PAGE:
After 3 stimulating years at Zappos, I realized I wanted to pursue something different, maybe a more technical side of marketing or something entirely new. When I moved back, I heard about AppWorks and thought it aligned perfectly with my personal and professional goals. I managed to land a job as an analyst…level up! Now at AppWorks, I will be focusing on AppWorks Accelerator and learning about VC funding as well as continuing my education in e-commerce. All in all, I’ve been proud of my choices and I’m excited to see what this next adventure will bring.

Fireside Chat with AppWorks Partner, Joseph Chan

Jun Wakabayashi, Analyst (若林純 / 分析師)

Jun is an Analyst covering both AppWorks Accelerator and Greater Southeast Asia. Born and bred in America, Jun brings a wealth of international experience to AppWorks. He spent the last several years before joining AppWorks working for Focus Reports, where he conducted sector-based market research and interviewed high-level government leaders and industry executives across the globe. He’s now lived in 7 countries outside US and Taiwan, while traveling to upwards of 50 for leisure, collectively highlighting his unique propensity for cross-cultural immersion and international business. Jun received his Bachelors in Finance from New York University’s Stern School of Business.

Joseph Chan, Partner at AppWorks, the largest accelerator in Greater Southeast Asia (Taiwan + Southeast Asia), depicts his initial, almost chance encounter with AppWorks, while illustrating how the company’s accelerator program will help Taiwan mold a more sustainable economic future. He also details future regional plans for AppWorks’ venture capital arm, and how they ultimately plan on leveraging their planned US$ 100 million Fund III to help position themselves as a key player in the region’s startup landscape.

Serendipitous Beginnings

Despite a longstanding career evaluating and investing in hardware-related ventures, the internet space has always served as an undying passion for AppWorks Partner Joseph Chan.

Chan first came across AppWorks by what he would consider a stroke of serendipity. During his decade-long tenure at CID, one of the largest and fastest growing investment vehicles in Asia, a handful of market segments such as consumer beauty and biotechnology were pursued outside the traditional hardware verticals where the group built its core competencies. Software companies, however, never seemed to wet investors’ appetites quite as much.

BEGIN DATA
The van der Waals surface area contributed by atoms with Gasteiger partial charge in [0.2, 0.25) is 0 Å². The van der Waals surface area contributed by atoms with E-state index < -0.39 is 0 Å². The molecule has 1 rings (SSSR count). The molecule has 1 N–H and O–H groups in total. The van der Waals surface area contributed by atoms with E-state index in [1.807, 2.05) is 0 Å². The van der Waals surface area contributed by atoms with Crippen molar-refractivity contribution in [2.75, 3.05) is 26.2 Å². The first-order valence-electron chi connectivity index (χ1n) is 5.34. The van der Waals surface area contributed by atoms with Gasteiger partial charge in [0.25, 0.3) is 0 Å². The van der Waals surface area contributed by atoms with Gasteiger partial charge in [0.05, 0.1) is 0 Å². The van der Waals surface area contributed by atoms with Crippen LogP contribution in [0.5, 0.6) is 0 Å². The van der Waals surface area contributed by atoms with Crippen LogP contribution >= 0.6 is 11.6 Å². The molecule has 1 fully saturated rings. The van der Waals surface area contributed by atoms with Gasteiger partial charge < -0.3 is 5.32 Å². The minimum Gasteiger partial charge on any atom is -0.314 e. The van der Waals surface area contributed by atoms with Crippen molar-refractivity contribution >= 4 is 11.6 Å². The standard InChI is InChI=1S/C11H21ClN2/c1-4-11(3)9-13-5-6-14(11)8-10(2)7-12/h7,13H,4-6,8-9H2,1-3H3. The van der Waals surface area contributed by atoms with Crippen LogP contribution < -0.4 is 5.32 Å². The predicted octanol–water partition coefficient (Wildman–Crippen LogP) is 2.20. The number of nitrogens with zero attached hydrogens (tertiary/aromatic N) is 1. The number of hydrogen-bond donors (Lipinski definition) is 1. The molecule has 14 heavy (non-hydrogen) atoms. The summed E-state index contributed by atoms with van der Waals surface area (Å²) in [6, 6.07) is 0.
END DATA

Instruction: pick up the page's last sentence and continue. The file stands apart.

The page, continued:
This reluctance towards internet ventures stemmed from a myriad of reasons including a badly bruised ego following the dot-com crash, misalignment with incentives traditionally found in hardware investments, and an almost microscopic-sized market potential in the eyes of Taiwanese investors. As a point of reference, CID at the time was managing funds cumulatively exceeding USD 1 billion, visibly minimizing AppWorks’ first fund of USD 11 million.

Around 2012, a promising young visionary named Jamie Lin, AppWorks’ Founding Partner, knocked on the front door seeking capital to invest in Taiwan’s internet startups. Lukewarm at the idea, but certainly acknowledging Lin’s tenacity and wits, CID’s founding partners decided to take a chance and delegated this project to Chan who, as luck would have it, was the only team member at the time to have any experience—let alone interest—related to the internet space, which came as a result of his first job out of university working for NASDAQ-listed GigaMedia, what was then operating as a broadband ISP.

That bet soon paid off. AppWorks Fund I saw the successful IPOs of two portfolio companies, NetPublishing and KuoBrothers. Meanwhile, the company had already courted enough institutional support to launch its second fund of USD 50 million, enabling AppWorks to cast a much wider net and eventually invest in 40 of Taiwan’s and Southeast Asia’s most promising tech startups.

An Urgent Calling

Consequently, Chan saw transitioning over to AppWorks as a prime opportunity to apply his years of financial expertise and investor insight to a critically important purpose greater than himself—that being AppWorks’ mission to cultivate Taiwan’s innovative capabilities and encompassing ecosystem for internet entrepreneurs.

Although hardware manufacturing and semiconductors have largely supported Taiwan’s economy to date, Chan is adamant in suggesting that software will essentially serve as the country’s saving grace in the coming decade. “30 percent of all hardware-related companies listed on the Taiwan Stock Exchange will likely evaporate in the next 10 years,” he warns.

He specifically cites “one-trick ponies” or companies that only specialize in low-value, original manufacturing components as the ones at most risk of being in firing range. “These type of products can be easily vertically integrated into larger conglomerates, or even more likely, replicated by low-cost manufacturers in China,” exclaims Chan.